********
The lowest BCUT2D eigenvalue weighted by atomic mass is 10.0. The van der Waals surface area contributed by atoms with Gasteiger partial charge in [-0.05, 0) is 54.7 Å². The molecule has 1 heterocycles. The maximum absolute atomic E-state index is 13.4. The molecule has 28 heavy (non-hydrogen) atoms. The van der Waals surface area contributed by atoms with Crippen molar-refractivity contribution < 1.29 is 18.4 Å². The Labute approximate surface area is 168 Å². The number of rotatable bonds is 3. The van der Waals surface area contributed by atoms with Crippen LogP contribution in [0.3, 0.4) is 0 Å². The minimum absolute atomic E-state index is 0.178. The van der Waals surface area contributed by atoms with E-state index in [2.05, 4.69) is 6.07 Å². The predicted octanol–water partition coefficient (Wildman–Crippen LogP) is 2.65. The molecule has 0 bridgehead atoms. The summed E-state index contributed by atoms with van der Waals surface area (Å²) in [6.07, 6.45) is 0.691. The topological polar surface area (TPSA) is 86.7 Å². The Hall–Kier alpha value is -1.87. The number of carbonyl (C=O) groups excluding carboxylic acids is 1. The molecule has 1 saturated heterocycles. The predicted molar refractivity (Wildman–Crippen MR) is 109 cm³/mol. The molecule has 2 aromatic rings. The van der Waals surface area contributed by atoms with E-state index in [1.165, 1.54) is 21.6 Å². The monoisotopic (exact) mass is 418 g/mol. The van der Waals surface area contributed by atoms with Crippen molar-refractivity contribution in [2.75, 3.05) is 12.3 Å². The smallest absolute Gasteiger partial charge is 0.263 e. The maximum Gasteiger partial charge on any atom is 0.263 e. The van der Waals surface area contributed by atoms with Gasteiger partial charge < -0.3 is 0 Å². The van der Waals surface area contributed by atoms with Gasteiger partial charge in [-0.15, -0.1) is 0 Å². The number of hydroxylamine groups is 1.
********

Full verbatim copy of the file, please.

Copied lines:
The lowest BCUT2D eigenvalue weighted by atomic mass is 10.0. The van der Waals surface area contributed by atoms with Gasteiger partial charge in [-0.05, 0) is 54.7 Å². The molecule has 1 heterocycles. The maximum absolute atomic E-state index is 13.4. The molecule has 28 heavy (non-hydrogen) atoms. The van der Waals surface area contributed by atoms with Crippen molar-refractivity contribution < 1.29 is 18.4 Å². The Labute approximate surface area is 168 Å². The number of rotatable bonds is 3. The van der Waals surface area contributed by atoms with Crippen LogP contribution in [0.3, 0.4) is 0 Å². The minimum absolute atomic E-state index is 0.178. The van der Waals surface area contributed by atoms with E-state index in [2.05, 4.69) is 6.07 Å². The predicted octanol–water partition coefficient (Wildman–Crippen LogP) is 2.65. The molecule has 0 bridgehead atoms. The summed E-state index contributed by atoms with van der Waals surface area (Å²) in [6.07, 6.45) is 0.691. The topological polar surface area (TPSA) is 86.7 Å². The Hall–Kier alpha value is -1.87. The number of carbonyl (C=O) groups excluding carboxylic acids is 1. The molecule has 1 saturated heterocycles. The predicted molar refractivity (Wildman–Crippen MR) is 109 cm³/mol. The molecule has 2 aromatic rings. The van der Waals surface area contributed by atoms with E-state index in [1.165, 1.54) is 21.6 Å². The monoisotopic (exact) mass is 418 g/mol. The van der Waals surface area contributed by atoms with Crippen molar-refractivity contribution in [2.75, 3.05) is 12.3 Å². The smallest absolute Gasteiger partial charge is 0.263 e. The maximum Gasteiger partial charge on any atom is 0.263 e. The van der Waals surface area contributed by atoms with Gasteiger partial charge < -0.3 is 0 Å². The van der Waals surface area contributed by atoms with Gasteiger partial charge in [-0.15, -0.1) is 0 Å². The number of hydroxylamine groups is 1.